By Morgan Chalfant - 03-26-17 06:00 AM EDT
Democratic lawmakers are publicly calling out Russia for engaging in war by meddling in the U.S. presidential election.
The Democrats have been particularly bullish in the wake of FBI Director James Comey's disclosure that the bureau is investigating whether there was coordination between President Trump's associates and Russia in the influence campaign, which involved leaking hacked personal emails from Democratic operatives to damage candidate Hillary Clinton.
The warfare accusations fit into a larger narrative pushed by Democrats that casts President Trump as weak on Russia and plays up the damage done by Moscow through the electoral interference.
The rhetoric also puts Republicans - who often characterize themselves as more hawkish on Russia and defense - in a bind as they try to defend to the new administration's strategy on Russia.
Rep. Bonnie Watson Coleman (D-N.J.) most recently accused Russia of engaging in warfare.
"I think this attack that we've experienced is a form of war, a form of war on our fundamental democratic principles," Coleman said during a hearing this week at the House Homeland Security Committee.
She lambasted Trump for his praise of Russian President Vladimir Putin, asking a panel of experts and former officials what message Trump's "borderline dismissive attitude" toward Moscow's cyberattack sends to the Kremlin and other nations.
Two other Democrats made similar charges at the House Intelligence Committee hearing where Comey testified.
"I actually think that their engagement was an act of war, an act of hybrid warfare, and I think that's why the American people should be concerned about it," said Rep. Jackie Speier (D-Calif.).
"This past election, our country was attacked. We were attacked by Russia," said Rep. Eric Swalwell (D-Calif.). "I see this as an opportunity for everyone on this committee, Republicans and Democrats, to not look in the rearview window but to look forward and do everything we can to make sure that our country never again allows a foreign adversary to attack us."
Sen. Ben Cardin (D-Md.), the Senate Foreign Relations Committee's ranking member, has similarly described the election meddling as an "attack" and likened it to the United States' "political Pearl Harbor."
Doug Heye, a former communications operative for former House Majority Leader Eric Cantor (R-Va.), described the rhetoric as "alarmist" and indicative of partisan politics.
He said some lawmakers have raised good questions about potential ties between Trump associates and Russia, but that Democrats are largely trying to delegitimize Trump's victory.
"The Democrats either still don't believe or don't want to send the message that they lost the election," he said.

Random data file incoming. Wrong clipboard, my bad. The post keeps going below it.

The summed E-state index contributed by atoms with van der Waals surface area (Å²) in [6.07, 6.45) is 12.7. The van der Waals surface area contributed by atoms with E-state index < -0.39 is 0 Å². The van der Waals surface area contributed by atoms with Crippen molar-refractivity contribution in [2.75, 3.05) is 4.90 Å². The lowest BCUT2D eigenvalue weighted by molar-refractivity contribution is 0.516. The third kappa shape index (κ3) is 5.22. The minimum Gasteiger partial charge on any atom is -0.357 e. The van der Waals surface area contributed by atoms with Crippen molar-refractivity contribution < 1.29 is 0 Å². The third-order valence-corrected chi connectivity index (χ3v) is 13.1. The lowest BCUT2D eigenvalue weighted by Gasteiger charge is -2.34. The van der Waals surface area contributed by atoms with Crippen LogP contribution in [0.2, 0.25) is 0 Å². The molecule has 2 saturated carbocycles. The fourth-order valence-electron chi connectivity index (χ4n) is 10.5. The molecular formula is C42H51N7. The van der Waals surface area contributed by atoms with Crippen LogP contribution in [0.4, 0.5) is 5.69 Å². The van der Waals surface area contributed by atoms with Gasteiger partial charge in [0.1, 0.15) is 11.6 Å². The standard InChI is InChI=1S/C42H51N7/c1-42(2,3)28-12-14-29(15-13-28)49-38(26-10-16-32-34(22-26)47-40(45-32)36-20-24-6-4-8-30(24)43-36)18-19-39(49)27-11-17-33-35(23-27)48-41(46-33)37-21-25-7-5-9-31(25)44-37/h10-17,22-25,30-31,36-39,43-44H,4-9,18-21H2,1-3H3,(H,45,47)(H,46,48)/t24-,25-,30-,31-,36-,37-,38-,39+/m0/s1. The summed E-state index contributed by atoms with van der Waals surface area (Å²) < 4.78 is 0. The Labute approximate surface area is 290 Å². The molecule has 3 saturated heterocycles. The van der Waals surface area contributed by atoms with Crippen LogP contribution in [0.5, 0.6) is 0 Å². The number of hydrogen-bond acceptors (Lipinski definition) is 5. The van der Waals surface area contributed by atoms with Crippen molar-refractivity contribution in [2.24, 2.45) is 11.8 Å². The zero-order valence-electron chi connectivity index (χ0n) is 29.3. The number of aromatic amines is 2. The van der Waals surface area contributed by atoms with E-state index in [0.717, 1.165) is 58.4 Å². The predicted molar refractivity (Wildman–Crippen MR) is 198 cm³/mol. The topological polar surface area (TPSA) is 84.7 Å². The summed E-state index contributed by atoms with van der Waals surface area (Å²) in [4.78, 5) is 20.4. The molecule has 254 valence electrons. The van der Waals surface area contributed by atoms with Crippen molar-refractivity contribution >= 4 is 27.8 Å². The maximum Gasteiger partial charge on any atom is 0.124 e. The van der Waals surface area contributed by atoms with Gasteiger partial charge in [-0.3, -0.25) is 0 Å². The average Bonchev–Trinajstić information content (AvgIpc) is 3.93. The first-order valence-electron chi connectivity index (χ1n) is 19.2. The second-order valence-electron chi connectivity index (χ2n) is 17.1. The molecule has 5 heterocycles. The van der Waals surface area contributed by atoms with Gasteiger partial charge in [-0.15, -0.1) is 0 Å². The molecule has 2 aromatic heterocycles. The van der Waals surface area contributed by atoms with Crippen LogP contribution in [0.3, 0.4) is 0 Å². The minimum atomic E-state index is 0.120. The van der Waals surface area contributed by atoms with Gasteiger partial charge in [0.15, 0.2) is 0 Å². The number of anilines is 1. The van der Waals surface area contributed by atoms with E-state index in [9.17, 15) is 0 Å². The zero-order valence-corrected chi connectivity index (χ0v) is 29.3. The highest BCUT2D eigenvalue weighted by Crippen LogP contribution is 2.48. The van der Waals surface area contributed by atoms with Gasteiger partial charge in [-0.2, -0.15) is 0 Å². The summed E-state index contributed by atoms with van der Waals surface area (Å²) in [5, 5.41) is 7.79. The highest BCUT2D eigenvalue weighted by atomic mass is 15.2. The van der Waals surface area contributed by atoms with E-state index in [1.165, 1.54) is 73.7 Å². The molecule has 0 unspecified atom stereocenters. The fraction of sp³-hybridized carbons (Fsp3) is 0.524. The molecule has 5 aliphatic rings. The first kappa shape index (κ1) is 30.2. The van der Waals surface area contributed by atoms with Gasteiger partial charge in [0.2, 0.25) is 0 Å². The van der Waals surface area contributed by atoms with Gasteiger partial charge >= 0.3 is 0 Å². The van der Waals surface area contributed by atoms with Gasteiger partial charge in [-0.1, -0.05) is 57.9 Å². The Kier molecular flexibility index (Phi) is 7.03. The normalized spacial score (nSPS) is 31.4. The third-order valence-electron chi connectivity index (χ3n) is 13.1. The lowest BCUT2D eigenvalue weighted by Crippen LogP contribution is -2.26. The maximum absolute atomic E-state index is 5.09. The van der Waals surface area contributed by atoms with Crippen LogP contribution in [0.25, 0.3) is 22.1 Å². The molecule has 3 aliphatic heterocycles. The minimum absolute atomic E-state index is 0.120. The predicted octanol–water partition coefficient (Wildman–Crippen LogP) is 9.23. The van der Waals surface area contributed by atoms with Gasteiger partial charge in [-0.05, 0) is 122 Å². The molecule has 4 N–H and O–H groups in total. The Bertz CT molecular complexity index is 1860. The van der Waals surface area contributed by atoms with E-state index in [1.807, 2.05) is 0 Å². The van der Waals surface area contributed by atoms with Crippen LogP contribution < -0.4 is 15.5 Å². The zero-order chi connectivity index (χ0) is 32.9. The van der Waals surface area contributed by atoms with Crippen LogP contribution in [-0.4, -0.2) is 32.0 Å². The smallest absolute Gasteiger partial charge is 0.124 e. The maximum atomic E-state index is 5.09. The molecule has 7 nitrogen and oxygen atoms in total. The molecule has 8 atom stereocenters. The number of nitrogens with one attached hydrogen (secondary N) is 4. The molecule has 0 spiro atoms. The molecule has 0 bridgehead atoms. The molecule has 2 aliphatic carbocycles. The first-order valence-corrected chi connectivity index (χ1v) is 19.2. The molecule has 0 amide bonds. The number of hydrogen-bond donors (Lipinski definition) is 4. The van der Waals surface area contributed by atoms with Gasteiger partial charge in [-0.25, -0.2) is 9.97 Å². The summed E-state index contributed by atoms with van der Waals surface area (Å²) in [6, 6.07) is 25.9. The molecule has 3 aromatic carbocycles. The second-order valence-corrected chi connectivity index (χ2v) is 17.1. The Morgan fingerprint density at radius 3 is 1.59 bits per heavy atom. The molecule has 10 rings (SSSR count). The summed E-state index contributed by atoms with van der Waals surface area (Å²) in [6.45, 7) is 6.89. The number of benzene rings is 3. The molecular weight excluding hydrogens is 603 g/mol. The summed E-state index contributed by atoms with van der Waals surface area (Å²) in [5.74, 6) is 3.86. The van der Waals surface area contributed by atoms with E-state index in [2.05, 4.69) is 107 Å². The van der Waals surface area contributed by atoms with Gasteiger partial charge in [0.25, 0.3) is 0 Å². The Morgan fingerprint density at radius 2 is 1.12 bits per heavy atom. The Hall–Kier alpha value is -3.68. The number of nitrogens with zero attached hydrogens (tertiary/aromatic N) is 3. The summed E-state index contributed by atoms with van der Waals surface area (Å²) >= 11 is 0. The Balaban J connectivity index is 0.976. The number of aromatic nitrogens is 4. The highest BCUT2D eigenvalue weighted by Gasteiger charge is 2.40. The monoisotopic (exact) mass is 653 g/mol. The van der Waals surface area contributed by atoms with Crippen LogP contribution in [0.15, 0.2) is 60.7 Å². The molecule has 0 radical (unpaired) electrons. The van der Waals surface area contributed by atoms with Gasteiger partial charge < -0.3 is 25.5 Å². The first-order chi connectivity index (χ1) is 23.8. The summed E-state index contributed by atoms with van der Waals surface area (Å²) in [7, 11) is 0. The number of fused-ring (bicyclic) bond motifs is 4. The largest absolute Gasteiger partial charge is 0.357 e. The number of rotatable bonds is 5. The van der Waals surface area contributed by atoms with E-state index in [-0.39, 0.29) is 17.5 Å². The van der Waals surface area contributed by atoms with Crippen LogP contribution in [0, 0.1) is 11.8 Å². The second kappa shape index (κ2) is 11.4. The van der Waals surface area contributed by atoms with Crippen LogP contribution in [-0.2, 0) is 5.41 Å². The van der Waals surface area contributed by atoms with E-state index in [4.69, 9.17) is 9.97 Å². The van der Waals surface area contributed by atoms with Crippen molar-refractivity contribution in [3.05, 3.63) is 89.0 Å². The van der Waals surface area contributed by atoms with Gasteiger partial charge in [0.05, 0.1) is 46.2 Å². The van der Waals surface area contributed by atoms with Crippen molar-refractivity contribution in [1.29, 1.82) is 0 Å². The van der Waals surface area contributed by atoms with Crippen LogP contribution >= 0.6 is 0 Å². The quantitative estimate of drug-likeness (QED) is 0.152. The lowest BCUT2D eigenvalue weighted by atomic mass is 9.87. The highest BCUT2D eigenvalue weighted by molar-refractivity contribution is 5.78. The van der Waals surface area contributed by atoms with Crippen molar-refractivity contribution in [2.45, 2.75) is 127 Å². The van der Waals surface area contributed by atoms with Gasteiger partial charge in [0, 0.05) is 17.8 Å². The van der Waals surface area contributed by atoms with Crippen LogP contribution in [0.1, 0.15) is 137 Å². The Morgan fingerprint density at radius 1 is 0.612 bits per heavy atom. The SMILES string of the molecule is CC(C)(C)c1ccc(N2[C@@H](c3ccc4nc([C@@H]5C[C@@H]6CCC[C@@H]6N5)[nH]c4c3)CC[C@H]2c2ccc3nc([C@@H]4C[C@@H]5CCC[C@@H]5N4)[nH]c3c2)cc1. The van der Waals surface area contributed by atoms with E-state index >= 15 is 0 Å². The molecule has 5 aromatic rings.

Michael Schmitt, an international law professor at the University of Exeter in Britain, told The Hill that public officials need to choose their words carefully to "control escalation."
"I find that sort of talk dangerous," said Schmitt, who led the team of legal experts that formulated the Tallinn Manual 2.0, a comprehensive analysis of how international law applies to cyberspace.
The Army's top officer, Mark Milley, also cautioned individuals about using the term "war" to refer to the cyberattacks, saying at a conference on Tuesday, "If it's an act of war, then you've got to start thinking of your response to that sort of thing."
Democrats don't appear to be calling for a military response to what they say was an act of war.
They've instead called for tightening sanctions on Moscow or creating an independent commission similar to the one that investigated the September 11, 2001, terror attacks.
"I'll tell you what our next step should not be," Swalwell told Fox News's Tucker Carlson on Monday when pressed on what a "counterattack" should look like. "It should not be a warmer embrace of Russia, as the president clearly has intimated he wants to do. The sanctions should get tougher. We should expand NATO's role, not contract it, and we should talk tough with Russia."
The Trump administration has shown no signs of increasing sanctions or retaliating against Moscow by other means for the hacks.
Intelligence committees in both chambers of Congress are probing Russian interference in the presidential election. However, those investigations have been complicated by Trump's unsubstantiated allegations that the Obama administration "wire tapped" Trump Tower and leaks to the press about investigations into contacts between Trump associates and Russian officials.
While Republicans have been less inclined to accuse Russia of warfare, one GOP Trump critic has said the hacking during the election amounted to an act of war.
Sen. John McCain (R-Ariz.) came out early with the charge in December, even before the U.S. intelligence community released its unclassified report on the election meddling.
"When you attack a country, it's an act of war," McCain, chairman of the Senate Armed Services Committee, said during an appearance on Ukrainian television. "And so we have to make sure that there is a price to pay so that we can perhaps persuade Russians to stop this kind of attacks on our very fundamentals of democracy."
Congress does not yet have a clear handle on what defines war in cyberspace and has through annual defense policy legislation directed the new administration to spell out what actions in cyberspace may warrant a military response.
Schmitt assesses that the hacking campaign was not an act of war but rather a violation of two prohibitions: one on violating another state's sovereignty and another on intervention into another state's affairs.
"Without a scintilla of a doubt, it is not an act of war," Schmitt said.